Stay abreast of all the news and reports impacting community colleges. This section covers the latest news stories, from campus protests to Wal-Mart partnerships. Read community college reactions to the latest State of the Union address, identify schools receiving big donations, and analyze the latest laws impacting community colleges and their students.
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Eleven years after a portion of the Borough of Manhattan Community College was destroyed in the 9/11 terrorist attacks, Fiterman Hall is scheduled to reopen.
In the remnants of the 9/11 terrorists attacks, few thought about one lone building from a local community college that was destroyed when the World Trade Center collapsed - except those who had come to call Borough of Manhattan Community College home. Over the next decade, the expanding college was forced to make other arrangements for holding classes – in the student cafeteria and temporary trailers set up in the vicinity of the original building. It was far from an ideal situation, with students reporting that the trailers didn’t always have working heat and served as a constant reminder of the terrible day when so many American lives were lost, including those of eight BMCC students and alumni.
But the school persevered.
But the school persevered.
This month, Borough of Manhattan Community College opened the doors of Fiterman Hall for the first time in more than 10 years. The beautiful new building is a reflection of light with windowed walls and a breathtaking lighted spiral staircase. It is a far cry from the smoke and debris that littered the area for so long. Now, students are preparing to take classes at Fiterman once again, in a brand new building designed just for them.
The Funding of Fiterman Hall
The day of the attacks, Fiterman Hall was damaged beyond repair. The building was finally razed in 2009, the year that reconstruction began, according to the community college’s website. Prior to razing, funding had to come in to pay for the project. The building also
We report on the latest developments with the largest community college in California, as the City College of San Francisco fights to keep its accreditation and its doors open to students.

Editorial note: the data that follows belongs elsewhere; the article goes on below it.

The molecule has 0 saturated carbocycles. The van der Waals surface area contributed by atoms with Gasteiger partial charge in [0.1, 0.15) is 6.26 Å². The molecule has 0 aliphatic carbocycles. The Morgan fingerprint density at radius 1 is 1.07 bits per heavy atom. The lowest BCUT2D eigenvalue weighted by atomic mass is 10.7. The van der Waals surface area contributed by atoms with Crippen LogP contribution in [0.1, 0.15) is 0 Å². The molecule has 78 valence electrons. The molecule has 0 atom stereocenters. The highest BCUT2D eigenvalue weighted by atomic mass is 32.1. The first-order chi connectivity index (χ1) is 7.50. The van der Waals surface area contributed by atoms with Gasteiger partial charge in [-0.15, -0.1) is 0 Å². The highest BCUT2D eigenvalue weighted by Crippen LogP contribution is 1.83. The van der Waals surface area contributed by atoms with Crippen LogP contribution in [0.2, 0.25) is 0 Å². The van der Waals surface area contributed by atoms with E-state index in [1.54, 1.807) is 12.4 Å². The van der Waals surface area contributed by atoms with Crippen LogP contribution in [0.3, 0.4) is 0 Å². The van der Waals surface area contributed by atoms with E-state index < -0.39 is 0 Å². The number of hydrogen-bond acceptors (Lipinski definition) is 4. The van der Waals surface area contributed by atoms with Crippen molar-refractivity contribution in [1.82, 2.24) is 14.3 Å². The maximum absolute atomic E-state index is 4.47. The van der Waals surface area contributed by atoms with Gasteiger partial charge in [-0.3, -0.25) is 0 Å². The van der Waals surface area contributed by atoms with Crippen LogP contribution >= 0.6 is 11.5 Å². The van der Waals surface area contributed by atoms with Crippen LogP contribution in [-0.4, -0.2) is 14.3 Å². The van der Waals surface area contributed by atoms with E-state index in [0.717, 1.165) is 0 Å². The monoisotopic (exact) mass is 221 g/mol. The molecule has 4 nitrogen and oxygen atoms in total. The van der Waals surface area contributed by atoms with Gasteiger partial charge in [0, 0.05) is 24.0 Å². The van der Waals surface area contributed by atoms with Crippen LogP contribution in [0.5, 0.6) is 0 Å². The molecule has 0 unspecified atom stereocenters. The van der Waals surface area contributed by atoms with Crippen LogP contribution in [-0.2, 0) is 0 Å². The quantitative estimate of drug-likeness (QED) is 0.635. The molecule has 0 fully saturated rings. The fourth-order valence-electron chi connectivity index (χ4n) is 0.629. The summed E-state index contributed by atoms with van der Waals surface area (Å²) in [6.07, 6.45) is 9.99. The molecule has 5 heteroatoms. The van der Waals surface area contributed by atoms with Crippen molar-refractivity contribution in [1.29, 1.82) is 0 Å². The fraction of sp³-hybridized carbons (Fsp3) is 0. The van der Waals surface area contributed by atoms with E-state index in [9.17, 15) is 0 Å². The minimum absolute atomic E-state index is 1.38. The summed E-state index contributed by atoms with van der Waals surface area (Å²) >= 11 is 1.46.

San Francisco is in trouble, with a threat of accreditation loss looming and uncertainty over whether the school will even be able to remain open for much longer. According to many who have carefully examined the issues facing the college, the fault primarily lies with the school itself. From ineffective governance to mismanagement of funds, the City College of San Francisco is facing serious issues that could take Herculean efforts to overcome. Now, time is also running short for the school, as the accrediting commission has set a deadline in which the school must begin to show progress in improving their operations overall.
Implications of “Show Cause” Rating
The accreditation commission recently gave the City College of San Francisco a “show cause” rating, which means the school shoulders the burden of showing why it should remain accredited. This sanction is the most serious of the three options an accrediting commission can offer. The San Francisco Examiner reports that a “show cause” rating is typically only given when an institution is in “substantial non-compliance” with accreditation standards.
Only two California schools have received similar ratings currently, according to the Los Angeles Times. College of the Redwoods and Cuesta College both are working their way through accreditation violations, in hopes of maintaining their accreditation. Another California school, Compton College, actually saw its accreditation revoked after receiving the “show cause” rating from the accreditation commission.
Importance of Accreditation
Accreditation is a voluntary process, but it can be a vital one
The California Community College District has announced plans to move 600,000 students, as well as staff and faculty, to Microsoft Live. How will that change the look of higher education for these schools?
The largest community college district in the country recently announced plans to move to the cloud, via Microsoft’s Live@EDU cloud suite. The Los Angeles Community College District (LACCD) has determined that Microsoft’s package will best meet the needs of its students, staff and faculty. The rollout is scheduled for the beginning of the upcoming school year.
What the Cloud Can Do
According to a report at PC World, the decision by LACCD to move to the cloud began with a desire to have every student on each of the nine campuses obtain their own email account within the school system. This idea slowly spread beyond email capabilities to include IM, video and audio conferencing and calendaring. The cloud suite will also allow student to prepare online documents to share, edit and collaborate with professors and other students.
“Students and faculty, once they start learning all the capabilities, I expect they’ll realize it’s way more than email,” LACCD CIO Jorge Mata told PC World.